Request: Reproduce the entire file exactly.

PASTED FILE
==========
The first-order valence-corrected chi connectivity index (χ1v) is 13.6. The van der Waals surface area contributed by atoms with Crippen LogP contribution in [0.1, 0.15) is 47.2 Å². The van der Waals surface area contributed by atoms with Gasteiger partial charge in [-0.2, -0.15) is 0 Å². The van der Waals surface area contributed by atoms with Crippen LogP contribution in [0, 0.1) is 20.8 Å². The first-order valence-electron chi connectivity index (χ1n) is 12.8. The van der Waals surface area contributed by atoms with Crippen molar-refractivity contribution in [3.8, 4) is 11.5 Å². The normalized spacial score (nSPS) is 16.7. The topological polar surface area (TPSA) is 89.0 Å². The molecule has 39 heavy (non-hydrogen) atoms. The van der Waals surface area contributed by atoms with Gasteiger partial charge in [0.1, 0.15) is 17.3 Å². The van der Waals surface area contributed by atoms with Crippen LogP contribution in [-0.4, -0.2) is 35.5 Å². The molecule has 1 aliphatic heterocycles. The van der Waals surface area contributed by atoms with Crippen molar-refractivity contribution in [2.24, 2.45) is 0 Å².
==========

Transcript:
The first-order valence-corrected chi connectivity index (χ1v) is 13.6. The van der Waals surface area contributed by atoms with Crippen LogP contribution in [0.1, 0.15) is 47.2 Å². The van der Waals surface area contributed by atoms with Gasteiger partial charge in [-0.2, -0.15) is 0 Å². The van der Waals surface area contributed by atoms with Crippen LogP contribution in [0, 0.1) is 20.8 Å². The first-order valence-electron chi connectivity index (χ1n) is 12.8. The van der Waals surface area contributed by atoms with Crippen molar-refractivity contribution in [3.8, 4) is 11.5 Å². The normalized spacial score (nSPS) is 16.7. The topological polar surface area (TPSA) is 89.0 Å². The molecule has 39 heavy (non-hydrogen) atoms. The van der Waals surface area contributed by atoms with Gasteiger partial charge in [0.1, 0.15) is 17.3 Å². The van der Waals surface area contributed by atoms with Crippen LogP contribution in [-0.4, -0.2) is 35.5 Å². The molecule has 1 aliphatic heterocycles. The van der Waals surface area contributed by atoms with Crippen molar-refractivity contribution in [2.24, 2.45) is 0 Å².